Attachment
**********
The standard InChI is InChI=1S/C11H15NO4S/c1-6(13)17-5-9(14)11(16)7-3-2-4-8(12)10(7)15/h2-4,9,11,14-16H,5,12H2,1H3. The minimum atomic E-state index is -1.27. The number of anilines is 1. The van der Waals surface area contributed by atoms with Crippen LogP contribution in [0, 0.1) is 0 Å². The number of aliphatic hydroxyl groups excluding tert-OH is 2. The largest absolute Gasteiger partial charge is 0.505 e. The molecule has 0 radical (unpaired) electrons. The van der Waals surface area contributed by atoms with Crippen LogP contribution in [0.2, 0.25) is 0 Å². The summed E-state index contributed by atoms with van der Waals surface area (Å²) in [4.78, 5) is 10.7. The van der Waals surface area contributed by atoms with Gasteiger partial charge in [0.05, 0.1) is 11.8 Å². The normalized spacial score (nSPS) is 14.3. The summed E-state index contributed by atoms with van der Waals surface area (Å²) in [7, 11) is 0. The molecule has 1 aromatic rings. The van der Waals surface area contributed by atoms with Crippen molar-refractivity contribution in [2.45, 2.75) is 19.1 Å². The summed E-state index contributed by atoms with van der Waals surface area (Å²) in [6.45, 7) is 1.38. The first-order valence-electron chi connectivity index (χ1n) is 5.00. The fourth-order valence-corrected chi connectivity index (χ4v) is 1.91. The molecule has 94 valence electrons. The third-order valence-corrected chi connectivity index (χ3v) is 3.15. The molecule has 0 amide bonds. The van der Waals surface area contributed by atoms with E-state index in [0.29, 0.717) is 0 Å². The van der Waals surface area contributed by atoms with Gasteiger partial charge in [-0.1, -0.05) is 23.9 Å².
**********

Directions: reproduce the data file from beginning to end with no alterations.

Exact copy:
The standard InChI is InChI=1S/C11H15NO4S/c1-6(13)17-5-9(14)11(16)7-3-2-4-8(12)10(7)15/h2-4,9,11,14-16H,5,12H2,1H3. The minimum atomic E-state index is -1.27. The number of anilines is 1. The van der Waals surface area contributed by atoms with Crippen LogP contribution in [0, 0.1) is 0 Å². The number of aliphatic hydroxyl groups excluding tert-OH is 2. The largest absolute Gasteiger partial charge is 0.505 e. The molecule has 0 radical (unpaired) electrons. The van der Waals surface area contributed by atoms with Crippen LogP contribution in [0.2, 0.25) is 0 Å². The summed E-state index contributed by atoms with van der Waals surface area (Å²) in [4.78, 5) is 10.7. The van der Waals surface area contributed by atoms with Gasteiger partial charge in [0.05, 0.1) is 11.8 Å². The normalized spacial score (nSPS) is 14.3. The summed E-state index contributed by atoms with van der Waals surface area (Å²) in [7, 11) is 0. The molecule has 1 aromatic rings. The van der Waals surface area contributed by atoms with Crippen molar-refractivity contribution in [2.45, 2.75) is 19.1 Å². The summed E-state index contributed by atoms with van der Waals surface area (Å²) in [6.45, 7) is 1.38. The first-order valence-electron chi connectivity index (χ1n) is 5.00. The fourth-order valence-corrected chi connectivity index (χ4v) is 1.91. The molecule has 94 valence electrons. The third-order valence-corrected chi connectivity index (χ3v) is 3.15. The molecule has 0 amide bonds. The van der Waals surface area contributed by atoms with E-state index in [0.29, 0.717) is 0 Å². The van der Waals surface area contributed by atoms with Gasteiger partial charge in [-0.1, -0.05) is 23.9 Å².